Russia has been blockading Ukrainian ports since the war began in February, but under an internationally brokered, landmark deal, grain shipments can finally resume. The agreement is hoped to ease the growing global food crisis and lower food prices worldwide. Ukraine and Russia are significant suppliers of the world’s grain, even earning themselves the moniker “breadbasket of Europe.”
AP NEWS: 1st ship carrying Ukrainian grain leaves the port of Odesa
Susie Blann and Suzan Fraser; August 1, 2022
KYIV, Ukraine (AP) — The first ship carrying Ukrainian grain set out Monday from the port of Odesa under an internationally brokered deal to unblock the embattled country’s agricultural exports and ease the growing global food crisis.
The Sierra Leone-flagged cargo ship Razoni sounded its horn as it slowly departed with over 26,000 tons of corn destined for Lebanon.
“The first grain ship since Russian aggression has left port,” Ukrainian Minister of Infrastructure Oleksandr Kubrakov declared on Twitter.
Russia and Ukraine signed agreements in Istanbul with Turkey and the U.N. on July 22, clearing the way for Ukraine to export 22 million tons of grain and other agricultural products that have been stuck in Black Sea ports because of Russia’s invasion of Ukraine more than five months ago. The deals also allow Russia to export grain and fertilizer.
As part of the agreements, safe corridors through the mined waters outside Ukraine’s ports were established.
“Today Ukraine, together with partners, takes another step to prevent world hunger,” Kubrakov said.
In Moscow, Kremlin spokesman Dmitry Peskov hailed the ship’s departure as “very positive,” saying it would help test the “efficiency of the mechanisms that were agreed to during the talks in Istanbul.”
Under the agreements, ships going in and out of Ukrainian ports will be subject to inspection to make sure that incoming vessels are not carrying weapons and that outgoing ones are bearing only grain, fertilizer or related food items, not any other commodities.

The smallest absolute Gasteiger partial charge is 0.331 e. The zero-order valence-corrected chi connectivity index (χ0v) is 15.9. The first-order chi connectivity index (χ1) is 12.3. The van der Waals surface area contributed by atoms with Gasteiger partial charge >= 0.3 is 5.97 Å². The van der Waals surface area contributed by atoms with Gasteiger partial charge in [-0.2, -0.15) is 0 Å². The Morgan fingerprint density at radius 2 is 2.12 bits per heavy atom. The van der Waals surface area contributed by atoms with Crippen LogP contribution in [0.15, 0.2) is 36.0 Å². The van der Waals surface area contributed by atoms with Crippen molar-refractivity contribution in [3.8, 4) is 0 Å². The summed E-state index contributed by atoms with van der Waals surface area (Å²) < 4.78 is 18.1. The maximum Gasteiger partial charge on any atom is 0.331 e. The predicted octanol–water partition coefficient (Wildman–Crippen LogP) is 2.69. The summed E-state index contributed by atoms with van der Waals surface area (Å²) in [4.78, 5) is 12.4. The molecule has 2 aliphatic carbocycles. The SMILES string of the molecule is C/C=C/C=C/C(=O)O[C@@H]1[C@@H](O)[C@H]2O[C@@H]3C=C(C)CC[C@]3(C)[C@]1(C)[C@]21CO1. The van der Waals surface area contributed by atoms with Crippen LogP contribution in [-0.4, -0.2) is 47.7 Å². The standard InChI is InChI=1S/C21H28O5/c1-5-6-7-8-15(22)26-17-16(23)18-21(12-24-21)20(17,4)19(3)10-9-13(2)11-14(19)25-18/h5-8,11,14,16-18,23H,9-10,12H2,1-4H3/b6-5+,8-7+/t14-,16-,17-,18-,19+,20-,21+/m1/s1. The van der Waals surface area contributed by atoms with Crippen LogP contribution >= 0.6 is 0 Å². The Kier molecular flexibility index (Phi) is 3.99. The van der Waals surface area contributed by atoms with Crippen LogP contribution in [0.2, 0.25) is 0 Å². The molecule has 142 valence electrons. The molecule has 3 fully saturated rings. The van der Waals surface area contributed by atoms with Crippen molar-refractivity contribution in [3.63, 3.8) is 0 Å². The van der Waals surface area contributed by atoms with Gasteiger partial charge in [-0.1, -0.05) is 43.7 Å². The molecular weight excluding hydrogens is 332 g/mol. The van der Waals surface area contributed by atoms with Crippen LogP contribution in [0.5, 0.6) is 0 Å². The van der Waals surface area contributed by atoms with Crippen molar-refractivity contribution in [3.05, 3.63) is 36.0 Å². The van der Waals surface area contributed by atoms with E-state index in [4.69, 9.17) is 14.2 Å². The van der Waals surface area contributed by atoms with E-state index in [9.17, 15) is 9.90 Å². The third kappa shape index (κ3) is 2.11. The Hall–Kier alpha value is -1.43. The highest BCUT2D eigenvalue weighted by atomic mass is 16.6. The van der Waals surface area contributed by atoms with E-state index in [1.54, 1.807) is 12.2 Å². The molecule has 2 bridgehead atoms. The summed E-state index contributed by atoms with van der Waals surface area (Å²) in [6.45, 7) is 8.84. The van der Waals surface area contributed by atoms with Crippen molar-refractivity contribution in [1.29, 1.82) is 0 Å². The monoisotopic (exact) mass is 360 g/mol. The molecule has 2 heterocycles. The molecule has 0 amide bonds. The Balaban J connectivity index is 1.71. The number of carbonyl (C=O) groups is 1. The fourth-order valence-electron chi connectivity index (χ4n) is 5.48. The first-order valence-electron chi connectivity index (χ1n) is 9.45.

The Razoni was expected to dock early Wednesday in Istanbul, where teams of Russian, Ukrainian, Turkish and U.N. officials were set to board it for inspection.
More ships are expected to leave from Ukraine’s ports through the safe corridors. At Odesa, 16 more vessels, all blocked since Russia’s invasion on Feb. 24, were waiting their turn, with others to follow, Ukrainian authorities said.
But some shipping companies are not yet rushing to export food across the Black Sea as they assess the danger of mines and the risk of Russian rockets hitting grain warehouses and ports.
U.N. Secretary-General Antonio Guterres, who proposed the grain deal in April, said the Razoni was “loaded with two commodities in short supply: corn and hope.”
“Hope for millions of people around the world who depend on the smooth running of Ukraine’s ports to feed their families,” he said.
In an interview with Turkey’s state-run Anadolu Agency, Turkish Defense Minister Hulusi Akar warned that the global food crisis threatens to trigger “a serious wave of migration from Africa to Europe and to Turkey.”
Lebanon, the corn’s destination, is in the grip of a severe financial crisis. A 2020 explosion at its main port in Beirut shattered its capital city and destroyed grain silos. Lebanon mostly imports wheat from Ukraine but also buys its corn to make cooking oil and produce animal feed.
Kubrakov said the shipments will also help Ukraine’s war-shattered economy.
In Kharkiv, two people were wounded by a Russian strike in the morning. One was struck while waiting for a bus, the other when a Russian shell exploded near an apartment building.
The southern city of Mykolaiv also faced shelling that ruined a building at a hospital and damaged ambulances, according to regional Gov. Vitaliy Kim. Three civilians were wounded elsewhere in the city, he said.
Soon after the grain shipment deal was signed, a Russian missile targeted Odesa. Analysts warned that the continuing fighting could still upend the grain deal.
“The departure of the first vessel doesn’t solve the food crisis; it’s just the first step that could also be the last if Russia decides to continue attacks in the south,” said Volodymyr Sidenko, an expert with the Kyiv-based Razumkov Center think tank.
In other developments, Russia announced sanctions against dozens of British public figures, accusing them of supporting the “demonization” and international isolation of Moscow.
The 39 politicians, businesspeople and journalists barred from entering Russia include former Prime Minister David Cameron, senior government ministers, and columnists for newspapers including The Times and The Guardian.
Photo: AP Photo/Michael Shtekel